Nearly all CEOs and managers want their teams to be more strategic, more thoughtful and more team-like. They hire and fire people, restructure departments and teams, throw expensive two-day strategic-thinking retreats and tend to be disappointed by the results. New hires go down in flames, new structures create more havoc than help and strategies devised during two-day retreats evaporate the first day back at the office.
The best way to foster more strategic thinking, more creativity and more team work within your work force is to focus on developing your teams and increasing their capacity to deal with complexity.
It might take a while, but it works
The number one argument against this is that it takes a long time. It’s true: developing people does take a long time. However, developing people actually works. It will better support the retreats, the restructuring and the fresh strategies will work too.
Research from fields such as adult development, leadership and neuroscience, all suggest that adult capacity for deep change – from our brains to our behaviours – is greater than most of us can imagine. Research is showing us it’s possible for adults to change, to be able to be more sophisticated, more empathic and wiser.
It’s also showing us the mechanisms by which the development happens. Just as we know there are certain activities which will build your body and make your stronger and more flexible, there are activities which will build your mind and also make it stronger and more flexible.
We’re never too old to change
There is also mounting evidence that we’re never too old to change. Our brains continue to grow all our lives, with big bursts of development in midlife. Adult development theory suggests it takes time and effort to grow our most sophisticated perspectives and that sophisticated perspectives don’t generally rest with the young.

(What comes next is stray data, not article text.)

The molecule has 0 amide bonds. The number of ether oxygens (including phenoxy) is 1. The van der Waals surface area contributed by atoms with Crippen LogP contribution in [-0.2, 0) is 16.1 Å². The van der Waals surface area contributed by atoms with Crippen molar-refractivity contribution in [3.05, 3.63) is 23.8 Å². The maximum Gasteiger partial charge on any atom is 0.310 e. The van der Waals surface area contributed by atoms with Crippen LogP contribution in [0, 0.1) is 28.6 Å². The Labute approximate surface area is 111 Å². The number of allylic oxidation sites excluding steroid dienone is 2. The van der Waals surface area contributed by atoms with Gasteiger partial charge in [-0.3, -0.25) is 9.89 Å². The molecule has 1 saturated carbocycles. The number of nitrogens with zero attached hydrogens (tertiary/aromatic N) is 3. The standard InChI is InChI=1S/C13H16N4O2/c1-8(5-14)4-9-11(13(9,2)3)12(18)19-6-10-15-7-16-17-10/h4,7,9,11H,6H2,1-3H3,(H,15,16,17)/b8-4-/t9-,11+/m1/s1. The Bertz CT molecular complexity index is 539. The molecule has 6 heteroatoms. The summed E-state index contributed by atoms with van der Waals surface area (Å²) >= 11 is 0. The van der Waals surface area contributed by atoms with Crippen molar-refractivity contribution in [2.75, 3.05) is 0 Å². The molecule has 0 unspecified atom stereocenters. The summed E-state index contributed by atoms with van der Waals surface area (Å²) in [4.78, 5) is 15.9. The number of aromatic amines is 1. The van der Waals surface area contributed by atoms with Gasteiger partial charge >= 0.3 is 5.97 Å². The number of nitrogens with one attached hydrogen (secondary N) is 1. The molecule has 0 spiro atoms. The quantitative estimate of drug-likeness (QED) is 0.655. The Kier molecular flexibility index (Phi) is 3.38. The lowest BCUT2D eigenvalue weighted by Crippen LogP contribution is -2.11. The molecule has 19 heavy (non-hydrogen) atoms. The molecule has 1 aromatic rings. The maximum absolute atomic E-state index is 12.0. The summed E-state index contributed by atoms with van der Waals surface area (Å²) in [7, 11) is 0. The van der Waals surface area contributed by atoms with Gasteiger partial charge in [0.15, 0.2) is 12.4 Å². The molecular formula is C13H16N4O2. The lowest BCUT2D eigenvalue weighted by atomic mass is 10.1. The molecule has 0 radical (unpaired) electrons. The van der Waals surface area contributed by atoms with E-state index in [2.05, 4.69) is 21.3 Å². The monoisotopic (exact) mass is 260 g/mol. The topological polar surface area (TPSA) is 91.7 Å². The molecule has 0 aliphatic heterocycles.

Theorists around the world talk about the forms of understanding through which we see the world. Those forms change and grow over time as we get better able to handle complexity and ambiguity, as we get more able to take multiple perspectives, see connections and patterns where once we would have noticed only differences and discrete points.
Leadership development - with a focus on development - is the development of increasing perspectives, and helps people grow into larger and more complex versions of themselves. Simple practices like asking different questions or taking multiple perspectives will not only help you in the present with better relationships and business results, they will also sustain change long into the future.
By focusing on developing leadership in our teams we can start to increase the capacity for change resulting in higher levels of strategic thinking and implementation, closer-knit teams and more successful business outcomes.
Dr. Jennifer Garvey Berger is a Facilitator for The Leadership Circle Asia Pacific. A global leader in the applied adult development field, Jennifer teaches and speaks about leadership at places like Lucasfilm, the Commonwealth Club, and the Centre for Public Leadership at Harvard University. She uses theory and practice knowledge to help individuals and teams transform themselves and their organisations, and she writes about these ideas (her new book is Changing on the job: Developing leaders for a complex world). Jennifer earned a masters and a doctorate from Harvard University.